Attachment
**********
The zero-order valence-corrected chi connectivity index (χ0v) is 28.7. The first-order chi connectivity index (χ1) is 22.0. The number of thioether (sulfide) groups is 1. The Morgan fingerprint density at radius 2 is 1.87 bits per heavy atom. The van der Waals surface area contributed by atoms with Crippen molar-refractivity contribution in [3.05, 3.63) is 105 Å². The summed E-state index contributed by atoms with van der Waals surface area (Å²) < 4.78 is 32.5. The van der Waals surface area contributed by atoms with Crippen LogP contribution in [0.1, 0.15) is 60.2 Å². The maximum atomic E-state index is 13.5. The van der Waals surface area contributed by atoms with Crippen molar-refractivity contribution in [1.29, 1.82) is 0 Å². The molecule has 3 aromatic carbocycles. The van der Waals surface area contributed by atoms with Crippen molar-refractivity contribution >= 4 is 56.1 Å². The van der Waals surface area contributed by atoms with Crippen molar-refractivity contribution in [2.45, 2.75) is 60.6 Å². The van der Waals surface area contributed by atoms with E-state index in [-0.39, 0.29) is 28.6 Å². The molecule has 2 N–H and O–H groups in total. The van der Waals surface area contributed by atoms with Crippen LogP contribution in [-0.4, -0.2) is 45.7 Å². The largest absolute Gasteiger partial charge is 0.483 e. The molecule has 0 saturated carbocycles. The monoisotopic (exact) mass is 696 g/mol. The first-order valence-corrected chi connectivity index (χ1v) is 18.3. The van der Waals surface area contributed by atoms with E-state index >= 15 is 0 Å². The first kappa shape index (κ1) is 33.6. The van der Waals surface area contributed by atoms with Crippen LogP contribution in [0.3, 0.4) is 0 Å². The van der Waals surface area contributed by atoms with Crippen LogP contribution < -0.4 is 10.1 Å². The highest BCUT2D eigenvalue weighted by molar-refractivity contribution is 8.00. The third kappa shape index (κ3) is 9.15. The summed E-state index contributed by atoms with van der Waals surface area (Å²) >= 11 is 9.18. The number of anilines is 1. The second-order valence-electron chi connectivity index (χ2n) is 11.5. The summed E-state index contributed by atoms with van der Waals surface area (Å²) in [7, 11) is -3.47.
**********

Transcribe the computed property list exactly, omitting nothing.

The zero-order valence-corrected chi connectivity index (χ0v) is 28.7. The first-order chi connectivity index (χ1) is 22.0. The number of thioether (sulfide) groups is 1. The Morgan fingerprint density at radius 2 is 1.87 bits per heavy atom. The van der Waals surface area contributed by atoms with Crippen molar-refractivity contribution in [3.05, 3.63) is 105 Å². The summed E-state index contributed by atoms with van der Waals surface area (Å²) < 4.78 is 32.5. The van der Waals surface area contributed by atoms with Crippen LogP contribution in [0.1, 0.15) is 60.2 Å². The maximum atomic E-state index is 13.5. The van der Waals surface area contributed by atoms with Crippen molar-refractivity contribution in [1.29, 1.82) is 0 Å². The molecule has 3 aromatic carbocycles. The van der Waals surface area contributed by atoms with Crippen molar-refractivity contribution >= 4 is 56.1 Å². The van der Waals surface area contributed by atoms with Crippen molar-refractivity contribution in [2.45, 2.75) is 60.6 Å². The van der Waals surface area contributed by atoms with E-state index in [-0.39, 0.29) is 28.6 Å². The molecule has 2 N–H and O–H groups in total. The van der Waals surface area contributed by atoms with Crippen LogP contribution in [-0.4, -0.2) is 45.7 Å². The largest absolute Gasteiger partial charge is 0.483 e. The molecule has 0 saturated carbocycles. The monoisotopic (exact) mass is 696 g/mol. The first-order valence-corrected chi connectivity index (χ1v) is 18.3. The van der Waals surface area contributed by atoms with E-state index >= 15 is 0 Å². The first kappa shape index (κ1) is 33.6. The van der Waals surface area contributed by atoms with Crippen LogP contribution in [0.3, 0.4) is 0 Å². The van der Waals surface area contributed by atoms with Crippen LogP contribution < -0.4 is 10.1 Å². The highest BCUT2D eigenvalue weighted by molar-refractivity contribution is 8.00. The third kappa shape index (κ3) is 9.15. The summed E-state index contributed by atoms with van der Waals surface area (Å²) >= 11 is 9.18. The number of anilines is 1. The second-order valence-electron chi connectivity index (χ2n) is 11.5. The summed E-state index contributed by atoms with van der Waals surface area (Å²) in [7, 11) is -3.47.